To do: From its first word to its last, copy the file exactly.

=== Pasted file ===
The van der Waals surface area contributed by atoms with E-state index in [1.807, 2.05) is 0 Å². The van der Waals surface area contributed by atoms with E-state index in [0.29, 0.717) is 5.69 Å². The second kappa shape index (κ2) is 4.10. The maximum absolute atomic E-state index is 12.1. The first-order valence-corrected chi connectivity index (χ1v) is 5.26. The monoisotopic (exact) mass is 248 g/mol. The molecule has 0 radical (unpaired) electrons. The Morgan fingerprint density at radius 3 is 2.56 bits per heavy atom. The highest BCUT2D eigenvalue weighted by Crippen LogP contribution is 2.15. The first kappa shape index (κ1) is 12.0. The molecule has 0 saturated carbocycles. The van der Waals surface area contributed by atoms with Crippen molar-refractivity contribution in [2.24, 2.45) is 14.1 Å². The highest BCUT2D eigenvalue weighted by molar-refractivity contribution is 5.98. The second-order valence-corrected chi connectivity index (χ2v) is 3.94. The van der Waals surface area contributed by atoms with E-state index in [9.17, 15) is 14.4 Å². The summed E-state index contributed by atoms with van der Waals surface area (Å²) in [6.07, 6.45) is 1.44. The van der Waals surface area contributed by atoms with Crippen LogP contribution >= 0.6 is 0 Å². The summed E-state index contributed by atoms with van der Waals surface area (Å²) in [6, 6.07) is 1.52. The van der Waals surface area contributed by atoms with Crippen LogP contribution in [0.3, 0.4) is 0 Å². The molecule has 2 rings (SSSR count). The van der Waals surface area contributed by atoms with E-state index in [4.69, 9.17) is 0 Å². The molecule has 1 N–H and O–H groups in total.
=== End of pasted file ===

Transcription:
The van der Waals surface area contributed by atoms with E-state index in [1.807, 2.05) is 0 Å². The van der Waals surface area contributed by atoms with E-state index in [0.29, 0.717) is 5.69 Å². The second kappa shape index (κ2) is 4.10. The maximum absolute atomic E-state index is 12.1. The first-order valence-corrected chi connectivity index (χ1v) is 5.26. The monoisotopic (exact) mass is 248 g/mol. The molecule has 0 radical (unpaired) electrons. The Morgan fingerprint density at radius 3 is 2.56 bits per heavy atom. The highest BCUT2D eigenvalue weighted by Crippen LogP contribution is 2.15. The first kappa shape index (κ1) is 12.0. The molecule has 0 saturated carbocycles. The van der Waals surface area contributed by atoms with Crippen molar-refractivity contribution in [2.24, 2.45) is 14.1 Å². The highest BCUT2D eigenvalue weighted by molar-refractivity contribution is 5.98. The second-order valence-corrected chi connectivity index (χ2v) is 3.94. The van der Waals surface area contributed by atoms with E-state index in [9.17, 15) is 14.4 Å². The summed E-state index contributed by atoms with van der Waals surface area (Å²) in [6.07, 6.45) is 1.44. The van der Waals surface area contributed by atoms with Crippen LogP contribution >= 0.6 is 0 Å². The summed E-state index contributed by atoms with van der Waals surface area (Å²) in [6, 6.07) is 1.52. The van der Waals surface area contributed by atoms with Crippen LogP contribution in [0.3, 0.4) is 0 Å². The molecule has 2 rings (SSSR count). The van der Waals surface area contributed by atoms with E-state index in [4.69, 9.17) is 0 Å². The molecule has 1 N–H and O–H groups in total.